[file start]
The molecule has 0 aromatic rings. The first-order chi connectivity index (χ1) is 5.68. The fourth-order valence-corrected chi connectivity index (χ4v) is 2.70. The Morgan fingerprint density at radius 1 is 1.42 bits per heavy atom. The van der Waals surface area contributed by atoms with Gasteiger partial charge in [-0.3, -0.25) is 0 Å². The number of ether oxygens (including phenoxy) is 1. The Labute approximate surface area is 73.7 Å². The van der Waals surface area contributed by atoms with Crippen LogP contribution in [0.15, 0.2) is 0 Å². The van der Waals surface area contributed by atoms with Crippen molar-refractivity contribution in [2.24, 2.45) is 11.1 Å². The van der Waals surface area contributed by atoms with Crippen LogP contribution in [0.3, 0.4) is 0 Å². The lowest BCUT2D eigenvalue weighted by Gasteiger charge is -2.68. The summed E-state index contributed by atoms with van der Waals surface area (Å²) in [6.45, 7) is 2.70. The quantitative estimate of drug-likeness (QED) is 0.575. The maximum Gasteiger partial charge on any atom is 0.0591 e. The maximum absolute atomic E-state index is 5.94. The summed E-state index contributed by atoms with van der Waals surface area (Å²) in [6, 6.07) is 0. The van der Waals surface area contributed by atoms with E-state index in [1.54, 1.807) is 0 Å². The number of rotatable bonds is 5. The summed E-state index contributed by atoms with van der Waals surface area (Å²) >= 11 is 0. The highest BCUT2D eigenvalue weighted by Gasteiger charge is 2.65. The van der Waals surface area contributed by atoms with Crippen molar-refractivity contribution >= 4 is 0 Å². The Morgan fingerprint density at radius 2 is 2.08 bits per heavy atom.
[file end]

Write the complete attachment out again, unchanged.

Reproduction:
The molecule has 0 aromatic rings. The first-order chi connectivity index (χ1) is 5.68. The fourth-order valence-corrected chi connectivity index (χ4v) is 2.70. The Morgan fingerprint density at radius 1 is 1.42 bits per heavy atom. The van der Waals surface area contributed by atoms with Gasteiger partial charge in [-0.3, -0.25) is 0 Å². The number of ether oxygens (including phenoxy) is 1. The Labute approximate surface area is 73.7 Å². The van der Waals surface area contributed by atoms with Crippen LogP contribution in [0.15, 0.2) is 0 Å². The van der Waals surface area contributed by atoms with Crippen molar-refractivity contribution in [2.24, 2.45) is 11.1 Å². The van der Waals surface area contributed by atoms with Crippen LogP contribution in [0.3, 0.4) is 0 Å². The lowest BCUT2D eigenvalue weighted by Gasteiger charge is -2.68. The summed E-state index contributed by atoms with van der Waals surface area (Å²) in [6.45, 7) is 2.70. The quantitative estimate of drug-likeness (QED) is 0.575. The maximum Gasteiger partial charge on any atom is 0.0591 e. The maximum absolute atomic E-state index is 5.94. The summed E-state index contributed by atoms with van der Waals surface area (Å²) in [6, 6.07) is 0. The van der Waals surface area contributed by atoms with E-state index in [1.54, 1.807) is 0 Å². The number of rotatable bonds is 5. The summed E-state index contributed by atoms with van der Waals surface area (Å²) >= 11 is 0. The highest BCUT2D eigenvalue weighted by Gasteiger charge is 2.65. The van der Waals surface area contributed by atoms with Crippen molar-refractivity contribution >= 4 is 0 Å². The Morgan fingerprint density at radius 2 is 2.08 bits per heavy atom.